Government Likely Loser in High Court Forfeiture Case

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By Kimberly Strawbridge Robinson

You know your U.S. Supreme Court argument isn’t going well when the justices say that your theory is “odd” and “troubling,” can’t be understood and can’t be found in the text of the particular statute at issue.

Those were statements from Justices Anthony M. Kennedy, Sonia Sotomayor, Elena Kagan and Stephen G. Breyer, respectively, directed at the federal government March 29 in a forfeiture case ( Honeycutt v. United States, U.S., No. 16-142 , argued 3/29/17 ).

A loss for the government would make forfeiture more difficult to obtain in criminal cases.

Here, the government is trying to get the proceeds of a drug conspiracy from a conspirator that never actually received those proceeds.

Terry Honeycutt was just a salaried employee at his brother’s hardware shop, Adam G. Unikowsky, Jenner & Block LLP, Washington, who represents Honeycutt, said. Honeycutt’s brother was the one who received the proceeds, Unikowsky said.

Both got jail time for their “don’t-ask-don’t-tell” policy on the sale of an iodine-based water purifier because the purifier was used by the purchasers to make methamphetamine.

But the government said that it makes sense to go after Honeycutt for the financial gains of the conspiracy too.

In a conspiracy, the acts of any member of the conspiracy are attributable to all members, Brian H. Fletcher, of the Justice Department, Washington, said.

Confusingly Indirect

The statute, at 21 U.S.C. §853, requires forfeiture of tainted assets—namely, assets derived from the crime—that “the person obtained, directly or indirectly.”

The term “indirectly” envisions that the defendant might not have actual possession of the money, Fletcher said.

But Unikowsky said that’s not what “indirectly” is intended to do.

This case is the perfect example of what that term actually was meant to do, Unikowsky said.

Here, Honeycutt’s brother didn’t receive the profits directly—his corporation did, Unikowsky said. But the brother is still liable for the ill-gotten gains, he said.

That’s all the work that the term “indirectly” was intended to do, Unikowsky said.

‘Substitute Property.’

But Fletcher said the government could go after Honeycutt under another provision in the forfeiture statute, too.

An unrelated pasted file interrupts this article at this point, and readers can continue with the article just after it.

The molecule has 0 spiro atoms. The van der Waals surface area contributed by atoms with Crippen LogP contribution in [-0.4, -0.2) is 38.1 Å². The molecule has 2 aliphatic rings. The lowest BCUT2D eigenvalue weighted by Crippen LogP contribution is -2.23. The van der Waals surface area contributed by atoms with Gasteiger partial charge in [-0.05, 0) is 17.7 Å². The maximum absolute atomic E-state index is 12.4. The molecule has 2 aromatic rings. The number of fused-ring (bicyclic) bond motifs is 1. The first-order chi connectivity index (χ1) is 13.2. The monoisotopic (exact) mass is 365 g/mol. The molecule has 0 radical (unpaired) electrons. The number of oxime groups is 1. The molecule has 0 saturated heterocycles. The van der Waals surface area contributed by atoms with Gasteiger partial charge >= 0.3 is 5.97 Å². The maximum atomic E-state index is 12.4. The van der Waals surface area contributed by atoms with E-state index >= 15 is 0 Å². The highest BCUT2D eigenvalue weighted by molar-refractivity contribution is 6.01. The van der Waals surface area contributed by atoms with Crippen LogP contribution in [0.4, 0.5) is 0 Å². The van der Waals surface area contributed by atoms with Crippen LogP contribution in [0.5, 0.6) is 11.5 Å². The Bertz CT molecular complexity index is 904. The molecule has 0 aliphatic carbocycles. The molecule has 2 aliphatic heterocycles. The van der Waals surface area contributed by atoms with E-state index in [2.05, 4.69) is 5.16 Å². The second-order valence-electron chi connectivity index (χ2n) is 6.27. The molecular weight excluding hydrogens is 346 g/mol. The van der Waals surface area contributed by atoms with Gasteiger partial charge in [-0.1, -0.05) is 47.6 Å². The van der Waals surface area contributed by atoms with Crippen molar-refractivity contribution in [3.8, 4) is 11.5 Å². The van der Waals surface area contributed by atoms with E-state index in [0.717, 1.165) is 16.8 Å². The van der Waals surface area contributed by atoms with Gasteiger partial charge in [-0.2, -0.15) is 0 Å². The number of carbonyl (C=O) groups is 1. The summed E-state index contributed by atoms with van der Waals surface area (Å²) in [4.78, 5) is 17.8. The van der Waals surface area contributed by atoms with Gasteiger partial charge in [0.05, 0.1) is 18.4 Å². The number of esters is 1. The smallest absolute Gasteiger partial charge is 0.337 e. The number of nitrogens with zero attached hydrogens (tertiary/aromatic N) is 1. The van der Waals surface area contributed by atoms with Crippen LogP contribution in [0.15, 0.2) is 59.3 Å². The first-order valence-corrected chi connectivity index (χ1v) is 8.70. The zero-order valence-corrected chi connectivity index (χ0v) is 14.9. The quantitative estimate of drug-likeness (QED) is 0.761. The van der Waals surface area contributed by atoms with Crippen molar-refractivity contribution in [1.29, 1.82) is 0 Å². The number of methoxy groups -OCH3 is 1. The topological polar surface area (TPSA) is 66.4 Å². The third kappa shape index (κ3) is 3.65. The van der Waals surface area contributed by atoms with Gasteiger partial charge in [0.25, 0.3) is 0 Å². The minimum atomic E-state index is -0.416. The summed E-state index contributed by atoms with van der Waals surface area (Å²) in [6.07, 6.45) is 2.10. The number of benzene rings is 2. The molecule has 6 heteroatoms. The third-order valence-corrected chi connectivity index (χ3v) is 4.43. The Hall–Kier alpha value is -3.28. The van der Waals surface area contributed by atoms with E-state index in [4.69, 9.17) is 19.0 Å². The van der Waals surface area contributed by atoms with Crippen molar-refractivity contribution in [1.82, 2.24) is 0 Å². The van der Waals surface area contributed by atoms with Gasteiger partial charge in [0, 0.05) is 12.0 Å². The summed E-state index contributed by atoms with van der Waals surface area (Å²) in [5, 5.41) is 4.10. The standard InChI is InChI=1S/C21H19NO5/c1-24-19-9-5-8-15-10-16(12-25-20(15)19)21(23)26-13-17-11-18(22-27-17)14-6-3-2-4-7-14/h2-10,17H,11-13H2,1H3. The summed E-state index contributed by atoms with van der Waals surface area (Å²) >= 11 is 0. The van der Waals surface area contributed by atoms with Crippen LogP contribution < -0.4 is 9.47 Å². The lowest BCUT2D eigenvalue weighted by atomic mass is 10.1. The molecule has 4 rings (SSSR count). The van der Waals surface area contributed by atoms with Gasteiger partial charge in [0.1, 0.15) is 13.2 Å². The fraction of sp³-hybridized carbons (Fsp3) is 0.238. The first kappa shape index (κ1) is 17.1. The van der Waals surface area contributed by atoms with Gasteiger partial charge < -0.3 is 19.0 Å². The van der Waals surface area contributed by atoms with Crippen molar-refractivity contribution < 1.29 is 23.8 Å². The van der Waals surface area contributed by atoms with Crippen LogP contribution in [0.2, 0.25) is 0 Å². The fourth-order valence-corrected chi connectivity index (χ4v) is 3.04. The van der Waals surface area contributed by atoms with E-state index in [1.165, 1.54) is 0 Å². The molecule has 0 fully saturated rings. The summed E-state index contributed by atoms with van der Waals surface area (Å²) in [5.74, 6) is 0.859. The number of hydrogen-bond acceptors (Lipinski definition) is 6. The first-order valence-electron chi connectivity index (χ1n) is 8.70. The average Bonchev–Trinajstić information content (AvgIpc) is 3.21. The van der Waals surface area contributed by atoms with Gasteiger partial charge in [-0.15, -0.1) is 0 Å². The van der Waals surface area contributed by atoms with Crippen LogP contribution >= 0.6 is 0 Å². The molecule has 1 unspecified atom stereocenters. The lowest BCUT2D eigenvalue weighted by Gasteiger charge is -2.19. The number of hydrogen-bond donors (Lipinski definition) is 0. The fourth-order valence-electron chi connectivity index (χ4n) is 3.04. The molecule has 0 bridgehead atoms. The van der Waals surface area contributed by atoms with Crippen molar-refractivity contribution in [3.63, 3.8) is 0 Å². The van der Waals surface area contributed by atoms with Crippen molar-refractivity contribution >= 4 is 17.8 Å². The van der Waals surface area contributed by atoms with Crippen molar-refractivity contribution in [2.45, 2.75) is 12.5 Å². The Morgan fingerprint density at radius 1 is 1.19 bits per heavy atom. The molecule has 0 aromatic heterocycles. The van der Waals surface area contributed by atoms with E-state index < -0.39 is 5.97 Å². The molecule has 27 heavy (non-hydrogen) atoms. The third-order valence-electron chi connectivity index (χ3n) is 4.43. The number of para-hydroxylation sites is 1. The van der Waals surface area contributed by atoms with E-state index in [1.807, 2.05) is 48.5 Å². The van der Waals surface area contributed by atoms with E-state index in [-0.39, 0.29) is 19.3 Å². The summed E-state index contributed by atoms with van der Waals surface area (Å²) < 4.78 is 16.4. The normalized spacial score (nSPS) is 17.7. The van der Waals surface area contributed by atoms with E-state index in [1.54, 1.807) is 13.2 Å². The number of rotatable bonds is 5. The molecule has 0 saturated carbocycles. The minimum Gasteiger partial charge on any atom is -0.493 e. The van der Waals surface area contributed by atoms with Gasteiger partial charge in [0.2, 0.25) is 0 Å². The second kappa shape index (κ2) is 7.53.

The “substitute-property” provision allows the government to seize “any other property of the defendant, up to the value” of the tainted assets, if the tainted assets themselves cannot be located.

Kagan asked Fletcher to “walk her through the mechanics” of that because she didn’t get it.

The government must prove that the actual tainted assets are unavailable for forfeiture in that particular proceeding, Fletcher explained. Only then can the government move to get substitute property, he said.

But before you can do that, the statute requires that you find that the money can’t be located “as a result of any act or omission of the defendant,” Kagan said.

Here, Honeycutt didn’t do anything to make the money unavailable, she said.

In fact, Kennedy noted that it was the government that made the assets unavailable by entering into a plea deal with the brother that sought only a portion of the proceeds. It’s “odd” that the government would now go after Honeycutt, Kennedy said.

Don’t Look at Text

Moreover, Chief Justice John G. Roberts Jr. pointed out that requiring the government to only show that the tainted assets are unavailable in that particular proceeding means that the government can pretty much pick who it wants to get the money from.

Under the government’s theory, a chauffeur could be on the hook for the millions of dollars that a kingpin made, while the kingpin got to hold on to his ill-gotten gains, Roberts said.

That’s troubling, Sotomayor said.

But that’s the nature of conspiracy liability, which is working in the background here, Fletcher said.

We hold conspirators liable for the criminal acts of other members of the conspiracy, Fletcher said. If they can be jointly liable for illegally getting the money in the first place, then they can be jointly liable when they make the money unavailable for forfeiture, he said.

It’s not an anomalous result given that the defendants agreed to engage in an illegal conspiracy, Fletcher said.

The government wants you to look at background principles of conspiracy and ignore the text, Unikowsky said. But the text of the forfeiture statute clearly doesn’t allow for forfeiture here, he said.

To contact the reporter on this story: Kimberly Strawbridge Robinson in Washington at krobinson@bna.com

To contact the editor responsible for this story: Jessie Kokrda Kamens at jkamens@bna.com

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